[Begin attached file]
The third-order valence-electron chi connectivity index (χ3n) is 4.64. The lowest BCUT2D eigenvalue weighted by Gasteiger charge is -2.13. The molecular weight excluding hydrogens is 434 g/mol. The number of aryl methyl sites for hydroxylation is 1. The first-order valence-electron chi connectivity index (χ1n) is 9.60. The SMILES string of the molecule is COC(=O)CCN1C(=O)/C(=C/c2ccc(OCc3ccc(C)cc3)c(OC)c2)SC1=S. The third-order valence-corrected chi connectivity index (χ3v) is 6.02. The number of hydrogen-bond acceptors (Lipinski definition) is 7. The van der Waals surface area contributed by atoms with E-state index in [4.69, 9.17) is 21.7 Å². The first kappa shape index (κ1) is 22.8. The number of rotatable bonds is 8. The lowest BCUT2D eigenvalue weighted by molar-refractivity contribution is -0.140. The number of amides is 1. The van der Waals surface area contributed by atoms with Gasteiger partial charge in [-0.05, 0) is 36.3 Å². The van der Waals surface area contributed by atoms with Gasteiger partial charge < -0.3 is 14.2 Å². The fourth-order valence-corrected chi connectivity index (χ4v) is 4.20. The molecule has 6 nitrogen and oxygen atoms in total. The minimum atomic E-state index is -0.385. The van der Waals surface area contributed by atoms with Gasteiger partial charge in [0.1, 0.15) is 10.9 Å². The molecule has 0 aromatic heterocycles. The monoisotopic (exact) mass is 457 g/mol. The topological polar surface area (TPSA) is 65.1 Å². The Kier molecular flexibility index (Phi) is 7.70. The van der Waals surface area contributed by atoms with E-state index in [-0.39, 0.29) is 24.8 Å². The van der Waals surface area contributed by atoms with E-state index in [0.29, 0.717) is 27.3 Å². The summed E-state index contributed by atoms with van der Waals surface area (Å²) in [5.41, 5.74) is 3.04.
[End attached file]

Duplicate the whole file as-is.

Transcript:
The third-order valence-electron chi connectivity index (χ3n) is 4.64. The lowest BCUT2D eigenvalue weighted by Gasteiger charge is -2.13. The molecular weight excluding hydrogens is 434 g/mol. The number of aryl methyl sites for hydroxylation is 1. The first-order valence-electron chi connectivity index (χ1n) is 9.60. The SMILES string of the molecule is COC(=O)CCN1C(=O)/C(=C/c2ccc(OCc3ccc(C)cc3)c(OC)c2)SC1=S. The third-order valence-corrected chi connectivity index (χ3v) is 6.02. The number of hydrogen-bond acceptors (Lipinski definition) is 7. The van der Waals surface area contributed by atoms with E-state index in [4.69, 9.17) is 21.7 Å². The first kappa shape index (κ1) is 22.8. The number of rotatable bonds is 8. The lowest BCUT2D eigenvalue weighted by molar-refractivity contribution is -0.140. The number of amides is 1. The van der Waals surface area contributed by atoms with Gasteiger partial charge in [-0.05, 0) is 36.3 Å². The van der Waals surface area contributed by atoms with Gasteiger partial charge < -0.3 is 14.2 Å². The fourth-order valence-corrected chi connectivity index (χ4v) is 4.20. The molecule has 6 nitrogen and oxygen atoms in total. The minimum atomic E-state index is -0.385. The van der Waals surface area contributed by atoms with Gasteiger partial charge in [0.1, 0.15) is 10.9 Å². The molecule has 0 aromatic heterocycles. The monoisotopic (exact) mass is 457 g/mol. The topological polar surface area (TPSA) is 65.1 Å². The Kier molecular flexibility index (Phi) is 7.70. The van der Waals surface area contributed by atoms with E-state index in [-0.39, 0.29) is 24.8 Å². The van der Waals surface area contributed by atoms with E-state index in [0.29, 0.717) is 27.3 Å². The summed E-state index contributed by atoms with van der Waals surface area (Å²) in [5.41, 5.74) is 3.04.